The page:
• In Chile, the state-owned oil company ENAP started fracking on the island of Tierra del Fuego in 2013. More drilling is planned in the coming years.
  • Colombia and Brazil have opened public bidding and signed contracts with oil companies for exploitation of unconventional hydrocarbons through fracking.
  • Bolivia's state-owned oil company signed an agreement in 2013 with its counterpart from Argentina to study the potential of fracking in Bolivia.

Better together

In October 2014, with the help of AIDA, the Regional Alliance on Fracking was formed to raise awareness, generate public debate, and prevent risks associated with the technique. The alliance seeks to ensure that the rights to life, public health, and a healthy environment are respected in Latin America.

The idea for the alliance came from previous regional coordination initiatives promoted by Observatorio Petrolero Sur and the Heinrich Böll Foundation

The alliance currently consists of 33 civil society organizations and academic institutions from seven countries in the region. They are working together to:

  • Identify fracking operations in the region, their impacts and affected communities, and promote civil society strategies to stop them.
  • Organize workshops and virtual seminars on the impacts of fracking.
  • Develop international advocacy strategies to stop fracking in the region.
  • Conduct a regional outreach campaign on the issue.

The alliance is strengthened by the expertise of its members, its regional scope, and the institutional support provided by organizations in each country. Given its collaborative nature, it is always open to the participation of new institutions and individuals interested in the subject.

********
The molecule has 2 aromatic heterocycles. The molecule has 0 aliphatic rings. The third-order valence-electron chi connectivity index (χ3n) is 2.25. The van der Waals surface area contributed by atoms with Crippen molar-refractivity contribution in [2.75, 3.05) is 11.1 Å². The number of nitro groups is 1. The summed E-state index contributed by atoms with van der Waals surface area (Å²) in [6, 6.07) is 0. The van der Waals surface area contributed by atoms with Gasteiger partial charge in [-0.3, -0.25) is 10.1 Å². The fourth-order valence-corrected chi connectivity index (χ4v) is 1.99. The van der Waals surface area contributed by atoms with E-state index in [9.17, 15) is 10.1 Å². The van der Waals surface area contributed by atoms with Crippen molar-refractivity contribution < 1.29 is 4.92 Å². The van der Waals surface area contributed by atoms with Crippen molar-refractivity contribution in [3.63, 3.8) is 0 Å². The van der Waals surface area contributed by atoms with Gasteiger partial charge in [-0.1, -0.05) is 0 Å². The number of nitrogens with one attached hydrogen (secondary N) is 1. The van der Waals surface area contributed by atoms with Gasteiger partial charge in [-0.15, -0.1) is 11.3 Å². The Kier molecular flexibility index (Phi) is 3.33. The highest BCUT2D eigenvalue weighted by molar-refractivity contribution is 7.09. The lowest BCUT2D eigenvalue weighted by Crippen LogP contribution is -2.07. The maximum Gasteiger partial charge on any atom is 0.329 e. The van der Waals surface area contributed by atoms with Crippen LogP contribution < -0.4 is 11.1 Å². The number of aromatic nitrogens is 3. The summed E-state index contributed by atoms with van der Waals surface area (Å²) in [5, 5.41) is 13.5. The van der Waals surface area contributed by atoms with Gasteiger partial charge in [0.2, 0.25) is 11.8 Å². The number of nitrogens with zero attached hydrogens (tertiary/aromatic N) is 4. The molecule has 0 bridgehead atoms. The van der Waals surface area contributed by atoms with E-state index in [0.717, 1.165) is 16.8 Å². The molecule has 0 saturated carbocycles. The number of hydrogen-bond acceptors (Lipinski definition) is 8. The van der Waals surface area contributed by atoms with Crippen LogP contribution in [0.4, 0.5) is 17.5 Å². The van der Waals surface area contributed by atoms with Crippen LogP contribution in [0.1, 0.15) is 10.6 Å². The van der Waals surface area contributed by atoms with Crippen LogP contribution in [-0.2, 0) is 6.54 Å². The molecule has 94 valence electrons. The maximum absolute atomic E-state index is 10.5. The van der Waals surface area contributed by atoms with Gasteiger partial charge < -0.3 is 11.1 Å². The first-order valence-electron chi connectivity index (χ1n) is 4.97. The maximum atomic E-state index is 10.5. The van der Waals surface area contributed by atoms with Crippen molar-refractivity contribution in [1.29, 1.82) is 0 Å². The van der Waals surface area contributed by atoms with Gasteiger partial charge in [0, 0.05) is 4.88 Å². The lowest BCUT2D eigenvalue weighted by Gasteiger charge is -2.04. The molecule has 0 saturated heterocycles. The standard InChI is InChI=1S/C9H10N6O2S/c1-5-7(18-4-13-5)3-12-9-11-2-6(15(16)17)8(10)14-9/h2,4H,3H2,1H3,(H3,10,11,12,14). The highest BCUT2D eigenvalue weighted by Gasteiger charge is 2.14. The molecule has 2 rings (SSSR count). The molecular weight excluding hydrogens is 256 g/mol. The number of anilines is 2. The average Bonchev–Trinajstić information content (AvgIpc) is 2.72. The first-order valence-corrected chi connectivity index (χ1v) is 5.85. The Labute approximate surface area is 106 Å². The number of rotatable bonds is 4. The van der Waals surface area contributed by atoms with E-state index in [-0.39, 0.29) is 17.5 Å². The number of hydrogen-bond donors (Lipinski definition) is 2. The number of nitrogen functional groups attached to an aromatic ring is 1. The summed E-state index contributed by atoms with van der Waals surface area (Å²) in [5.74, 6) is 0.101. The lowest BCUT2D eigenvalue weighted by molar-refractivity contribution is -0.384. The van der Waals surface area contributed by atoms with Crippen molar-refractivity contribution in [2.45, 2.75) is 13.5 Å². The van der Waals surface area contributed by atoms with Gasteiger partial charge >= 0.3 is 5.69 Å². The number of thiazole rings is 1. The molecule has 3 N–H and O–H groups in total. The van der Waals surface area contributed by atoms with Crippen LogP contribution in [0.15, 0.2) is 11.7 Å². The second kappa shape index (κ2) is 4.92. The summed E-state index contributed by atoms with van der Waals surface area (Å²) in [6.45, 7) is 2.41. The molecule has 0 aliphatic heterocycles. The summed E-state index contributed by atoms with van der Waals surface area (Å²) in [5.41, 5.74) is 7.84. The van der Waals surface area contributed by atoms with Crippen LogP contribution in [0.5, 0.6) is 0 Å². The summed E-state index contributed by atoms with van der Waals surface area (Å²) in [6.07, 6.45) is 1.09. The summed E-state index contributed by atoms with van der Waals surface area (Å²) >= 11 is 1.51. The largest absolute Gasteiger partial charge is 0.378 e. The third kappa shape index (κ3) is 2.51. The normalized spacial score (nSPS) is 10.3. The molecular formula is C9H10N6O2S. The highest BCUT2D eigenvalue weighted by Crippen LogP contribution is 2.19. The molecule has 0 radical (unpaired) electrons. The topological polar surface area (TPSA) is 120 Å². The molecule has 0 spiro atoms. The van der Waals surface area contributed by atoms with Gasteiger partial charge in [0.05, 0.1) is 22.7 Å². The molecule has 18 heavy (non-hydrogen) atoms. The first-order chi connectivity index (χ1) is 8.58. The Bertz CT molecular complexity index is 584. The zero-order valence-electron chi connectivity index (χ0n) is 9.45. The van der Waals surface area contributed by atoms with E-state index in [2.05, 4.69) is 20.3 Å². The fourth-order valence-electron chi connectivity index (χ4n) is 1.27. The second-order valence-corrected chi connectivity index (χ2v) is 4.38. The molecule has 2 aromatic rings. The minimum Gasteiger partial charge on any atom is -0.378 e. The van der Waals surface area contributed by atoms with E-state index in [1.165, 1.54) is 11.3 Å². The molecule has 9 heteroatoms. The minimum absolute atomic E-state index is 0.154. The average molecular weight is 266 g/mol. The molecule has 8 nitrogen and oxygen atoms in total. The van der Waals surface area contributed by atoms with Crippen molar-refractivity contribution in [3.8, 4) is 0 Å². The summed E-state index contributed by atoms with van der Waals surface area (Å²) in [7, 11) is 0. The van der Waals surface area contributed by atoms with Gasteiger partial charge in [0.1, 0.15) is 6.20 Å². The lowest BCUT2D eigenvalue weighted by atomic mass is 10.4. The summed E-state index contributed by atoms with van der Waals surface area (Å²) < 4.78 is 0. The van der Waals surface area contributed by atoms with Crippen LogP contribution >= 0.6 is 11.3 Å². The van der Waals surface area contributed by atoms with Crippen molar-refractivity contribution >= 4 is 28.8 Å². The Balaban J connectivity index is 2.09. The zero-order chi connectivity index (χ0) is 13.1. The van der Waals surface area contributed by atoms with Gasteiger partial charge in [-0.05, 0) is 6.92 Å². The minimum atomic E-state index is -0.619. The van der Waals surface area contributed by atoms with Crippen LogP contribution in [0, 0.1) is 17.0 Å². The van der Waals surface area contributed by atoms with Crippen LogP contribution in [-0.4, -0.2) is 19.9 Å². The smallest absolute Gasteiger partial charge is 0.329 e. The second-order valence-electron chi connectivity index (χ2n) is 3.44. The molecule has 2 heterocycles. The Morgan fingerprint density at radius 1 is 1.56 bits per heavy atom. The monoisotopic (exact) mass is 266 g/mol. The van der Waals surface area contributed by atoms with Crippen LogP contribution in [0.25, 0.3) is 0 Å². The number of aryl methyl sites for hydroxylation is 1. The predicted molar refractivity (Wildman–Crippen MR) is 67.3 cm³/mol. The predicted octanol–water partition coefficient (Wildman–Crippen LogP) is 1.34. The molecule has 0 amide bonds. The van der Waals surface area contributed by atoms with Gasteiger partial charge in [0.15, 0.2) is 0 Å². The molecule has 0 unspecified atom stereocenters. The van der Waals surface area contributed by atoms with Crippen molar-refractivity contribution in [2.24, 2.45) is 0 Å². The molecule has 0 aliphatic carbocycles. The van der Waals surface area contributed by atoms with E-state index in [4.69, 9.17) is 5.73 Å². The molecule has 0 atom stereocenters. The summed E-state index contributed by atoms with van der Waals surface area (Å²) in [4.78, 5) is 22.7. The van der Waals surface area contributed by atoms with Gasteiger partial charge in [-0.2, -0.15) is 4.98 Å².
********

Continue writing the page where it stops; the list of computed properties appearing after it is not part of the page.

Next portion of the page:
Major achievements

Photo: Members of civil society protest fracking in Latin America at the Peoples Climate March in Lima, Peru in December 2014. Credit: AIDA.

Many civil society organizations, indigenous peoples, and institutions in the region have been working to stop fracking. They have developed strategies to generate information, raise awareness, promote public debate, and influence decision makers. Their achievements encourage us to improve coordination for greater impact throughout Latin America.

Already, their efforts have resulted in:

  • More than 30 municipal orders declaring a ban or moratorium on fracking in Argentina, Brazil, and Uruguay. Many have been based on the precautionary principle, as well as on concerns about surface and ground waters and public health. 
  • Judgments suspending contracts for fracking in Brazilian oil basins in Sao Paulo, Piauí, Bahia, and Paraná. Judges have also ordered Brazil’s National Petroleum Agency not to open further bidding until the environmental risks and impacts of fracking are sufficiently understood.
  • Publications on the impacts of fracking, community awareness campaigns, and a bill – supported by more than 60 national deputies and nearly 20,000 people – to ban fracking in Mexico. 
  • Greater public awareness of fracking, and public debate, in Colombia and Bolivia. 

Through regional collaboration, AIDA will continue to make progress on preventing the impacts of fracking in our communities, and promote an energy future that is both renewable and humane.